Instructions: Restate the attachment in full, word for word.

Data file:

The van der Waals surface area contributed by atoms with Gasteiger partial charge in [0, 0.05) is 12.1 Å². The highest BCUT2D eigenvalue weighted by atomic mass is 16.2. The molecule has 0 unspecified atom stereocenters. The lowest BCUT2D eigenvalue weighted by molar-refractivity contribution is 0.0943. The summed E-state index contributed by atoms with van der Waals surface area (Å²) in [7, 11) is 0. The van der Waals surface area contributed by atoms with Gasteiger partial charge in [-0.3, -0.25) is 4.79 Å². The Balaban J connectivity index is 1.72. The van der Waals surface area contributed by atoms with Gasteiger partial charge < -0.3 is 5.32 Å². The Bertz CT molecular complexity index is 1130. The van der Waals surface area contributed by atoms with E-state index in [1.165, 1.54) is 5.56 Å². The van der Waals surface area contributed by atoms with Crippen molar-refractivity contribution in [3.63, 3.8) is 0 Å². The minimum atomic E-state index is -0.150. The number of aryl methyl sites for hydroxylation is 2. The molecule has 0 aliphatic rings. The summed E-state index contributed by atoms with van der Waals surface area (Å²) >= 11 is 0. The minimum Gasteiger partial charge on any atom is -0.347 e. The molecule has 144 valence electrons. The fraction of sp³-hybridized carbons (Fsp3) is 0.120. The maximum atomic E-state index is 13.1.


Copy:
The van der Waals surface area contributed by atoms with Gasteiger partial charge in [0, 0.05) is 12.1 Å². The highest BCUT2D eigenvalue weighted by atomic mass is 16.2. The molecule has 0 unspecified atom stereocenters. The lowest BCUT2D eigenvalue weighted by molar-refractivity contribution is 0.0943. The summed E-state index contributed by atoms with van der Waals surface area (Å²) in [7, 11) is 0. The van der Waals surface area contributed by atoms with Gasteiger partial charge in [-0.3, -0.25) is 4.79 Å². The Balaban J connectivity index is 1.72. The van der Waals surface area contributed by atoms with Gasteiger partial charge < -0.3 is 5.32 Å². The Bertz CT molecular complexity index is 1130. The van der Waals surface area contributed by atoms with E-state index in [1.165, 1.54) is 5.56 Å². The van der Waals surface area contributed by atoms with Crippen molar-refractivity contribution in [3.63, 3.8) is 0 Å². The minimum atomic E-state index is -0.150. The number of aryl methyl sites for hydroxylation is 2. The molecule has 0 aliphatic rings. The summed E-state index contributed by atoms with van der Waals surface area (Å²) >= 11 is 0. The minimum Gasteiger partial charge on any atom is -0.347 e. The molecule has 144 valence electrons. The fraction of sp³-hybridized carbons (Fsp3) is 0.120. The maximum atomic E-state index is 13.1.